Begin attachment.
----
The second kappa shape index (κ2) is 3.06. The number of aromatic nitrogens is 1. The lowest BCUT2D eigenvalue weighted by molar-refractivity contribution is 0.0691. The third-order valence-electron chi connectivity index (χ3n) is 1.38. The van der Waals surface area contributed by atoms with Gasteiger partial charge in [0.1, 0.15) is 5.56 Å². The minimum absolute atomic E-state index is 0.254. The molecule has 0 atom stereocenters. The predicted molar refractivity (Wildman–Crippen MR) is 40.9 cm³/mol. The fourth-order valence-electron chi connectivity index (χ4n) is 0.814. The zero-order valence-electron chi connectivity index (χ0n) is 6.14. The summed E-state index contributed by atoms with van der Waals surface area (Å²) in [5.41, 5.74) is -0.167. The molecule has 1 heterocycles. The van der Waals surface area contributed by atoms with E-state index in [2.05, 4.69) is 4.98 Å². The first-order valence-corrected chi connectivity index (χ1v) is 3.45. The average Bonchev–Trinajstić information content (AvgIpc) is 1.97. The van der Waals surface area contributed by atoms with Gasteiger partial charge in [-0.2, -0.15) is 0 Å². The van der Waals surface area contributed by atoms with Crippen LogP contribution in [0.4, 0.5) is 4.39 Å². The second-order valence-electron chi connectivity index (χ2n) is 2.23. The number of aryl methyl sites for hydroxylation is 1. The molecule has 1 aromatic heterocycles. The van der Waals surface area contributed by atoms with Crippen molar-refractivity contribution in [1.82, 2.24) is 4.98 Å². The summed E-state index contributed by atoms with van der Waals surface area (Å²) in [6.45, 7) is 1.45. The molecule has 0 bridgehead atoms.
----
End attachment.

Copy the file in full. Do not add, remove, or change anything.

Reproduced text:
The second kappa shape index (κ2) is 3.06. The number of aromatic nitrogens is 1. The lowest BCUT2D eigenvalue weighted by molar-refractivity contribution is 0.0691. The third-order valence-electron chi connectivity index (χ3n) is 1.38. The van der Waals surface area contributed by atoms with Gasteiger partial charge in [0.1, 0.15) is 5.56 Å². The minimum absolute atomic E-state index is 0.254. The molecule has 0 atom stereocenters. The predicted molar refractivity (Wildman–Crippen MR) is 40.9 cm³/mol. The fourth-order valence-electron chi connectivity index (χ4n) is 0.814. The zero-order valence-electron chi connectivity index (χ0n) is 6.14. The summed E-state index contributed by atoms with van der Waals surface area (Å²) in [5.41, 5.74) is -0.167. The molecule has 1 heterocycles. The van der Waals surface area contributed by atoms with E-state index in [2.05, 4.69) is 4.98 Å². The first-order valence-corrected chi connectivity index (χ1v) is 3.45. The average Bonchev–Trinajstić information content (AvgIpc) is 1.97. The van der Waals surface area contributed by atoms with Gasteiger partial charge in [-0.2, -0.15) is 0 Å². The van der Waals surface area contributed by atoms with Crippen LogP contribution in [0.4, 0.5) is 4.39 Å². The second-order valence-electron chi connectivity index (χ2n) is 2.23. The number of aryl methyl sites for hydroxylation is 1. The molecule has 1 aromatic heterocycles. The van der Waals surface area contributed by atoms with Crippen molar-refractivity contribution in [1.82, 2.24) is 4.98 Å². The summed E-state index contributed by atoms with van der Waals surface area (Å²) in [6.45, 7) is 1.45. The molecule has 0 bridgehead atoms.